After studying law I vectored towards journalism by accident and it's the only job I've done since. It's a job that has taken me on a private jet to Jaisalmer - where I wrote India's first feature on fractional ownership of business jets - to the badlands of west UP where India's sugar economy is inextricably now tied to politics. I'm a big fan of new business models and crafty entrepreneurs. Fortunately for me, there are plenty of those in Asia at the moment.
If Indians are so smart, then why weren’t we the first to come up with the iPod, Google or Viagra?
Messrs Kumar and Puranam disagree with the question. After all doesn’t innovation amount to different things in different businesses? Often, a product may be designed by a company in the Western world but manufactured in Asia. What happens to all the process innovation in manufacturing? And lastly, remember that Toyota and Samsung, two companies seen as innovation powerhouses today, started off as makers of cheap knock-offs.
The duo spent four years meeting companies across India to understand what innovation in their areas of operation amounts to. At the end of this exercise, they argue that while the big bang innovation, i.e. a home-grown iPod, may be at least a decade away, Indian companies have been at the forefront of a number of innovative business ideas. “Unlike Intel, these ideas are not branded ‘India Inside’ like Intel does with the ‘Intel Inside’ logo,” says Nirmalya Kumar, who is Number 26 on the Thinkers50 list. “A lot of this innovation is invisible, but innovation nevertheless.” And it is this ‘invisible’ innovation that is helping India.
To start with, globally segmented innovation is now the norm. India is home to a dozen multinational R&D facilities where small armies of scientists work on global products. The way the work is divided, it becomes impossible to tell where the product was created. “Yet global consumers rarely recognise India as the country of innovation because most of the innovation takes place in the B2B context.” Case in point: The number of patents filed by Indian subsidiaries of US multinationals rose from 35 in 2001 to 800 in 2007.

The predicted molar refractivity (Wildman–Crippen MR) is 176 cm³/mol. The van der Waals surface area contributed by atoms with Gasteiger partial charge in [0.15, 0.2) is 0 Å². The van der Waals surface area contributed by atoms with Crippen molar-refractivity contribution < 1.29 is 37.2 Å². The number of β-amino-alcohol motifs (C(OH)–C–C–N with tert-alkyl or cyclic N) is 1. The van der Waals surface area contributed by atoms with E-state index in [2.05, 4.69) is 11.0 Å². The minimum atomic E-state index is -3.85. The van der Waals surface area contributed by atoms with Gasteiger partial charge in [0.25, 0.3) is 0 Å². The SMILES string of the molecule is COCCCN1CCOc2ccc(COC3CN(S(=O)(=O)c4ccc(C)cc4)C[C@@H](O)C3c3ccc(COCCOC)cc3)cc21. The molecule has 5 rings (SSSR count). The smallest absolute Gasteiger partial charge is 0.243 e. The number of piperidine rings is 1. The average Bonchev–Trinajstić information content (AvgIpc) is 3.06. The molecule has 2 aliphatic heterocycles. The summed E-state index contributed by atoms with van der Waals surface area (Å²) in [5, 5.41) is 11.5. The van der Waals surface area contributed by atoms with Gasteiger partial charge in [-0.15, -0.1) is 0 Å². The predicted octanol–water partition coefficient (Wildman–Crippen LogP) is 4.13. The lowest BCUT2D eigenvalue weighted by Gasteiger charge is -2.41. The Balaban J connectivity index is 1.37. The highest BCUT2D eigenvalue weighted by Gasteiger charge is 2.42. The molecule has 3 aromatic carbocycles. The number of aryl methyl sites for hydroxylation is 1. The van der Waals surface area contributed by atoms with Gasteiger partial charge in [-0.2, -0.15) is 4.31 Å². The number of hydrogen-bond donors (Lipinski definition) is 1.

As Indians spend time working in these facilities, the country will inevitably begin to notice the benefits of a ‘sinking skill ladder’. What does this mean? Initially, MNCs were comfortable outsourcing only the most basic of research. But after a few years, they reach a point where they either move higher end work to India or take it to their higher cost home country. Most inevitably move work to India helping Indians climb up the skill ladder. Kumar and Puranam accept that for now it is bottom end work that is coming to India, but are confident that in time this will change.
Other examples abound. Take the much touted global delivery model that IT companies pioneered in the wake of the Y2K scare. Companies like TCS, Wipro and Infosys used this opportunity to build their reputations and have since taken on more tasks that are integral to the business process of their clients. As India gets more important for global companies, there will inevitably be more Indians reaching the top of global corporations that would lead to more work being sent to India.
Then there is outsourced work for global companies on a contract basis. Dr. Reddy’s Laboratories is a clear winner here. It set up Aurigene Discovery Technologies with offices in Boston to take advantage of outsourced work from Western pharma companies.
And lastly, there is process innovation where companies like 24/7 Customer have blazed the trail. Its journey is particularly inspiring for call centres caught in the rut of a business with declining margins and increasing staff attrition. 24/7 Customer went from taking calls to reading minds. The company mined customer data to understand customer preferences.
Soon it could tell that “a man visiting a Web site on a Wednesday afternoon between 3 and 5 p.m., through a cable connection in San Jose... is more likely to buy product X than a woman visiting on Thursday between 10 and 11 a.m. through a dial up connection in San Antonio” even though both spent five minutes browsing the jewelery section. That helps its agents make contact with the most promising clients. The authors term this ‘the injection of intelligence’. When you have millions of intelligent and overqualified people working at call centres, innovations like this are bound to happen.
So what can cause a stutter in India’s evolving innovation trajectory? For one, Indian companies have been loath to allocate more money to R&D. At present, they spend 0.6 percent on research compared with 3 percent in the West. Technology companies in the US usually spend 5-6 percent on R&D and the number rises to 15 percent for pharma companies.
Still, it’s not all gloom and doom. Two trends point to a bright innovation future for Indian companies. As they build their own research facilities, they’re bound to raid trained manpower from India development centres of the multinationals. When people working in these development centres set up their own firms, India will have a Silicon Valley-like culture of innovation. And that’s when India should get its own iPod, Google and Viagra.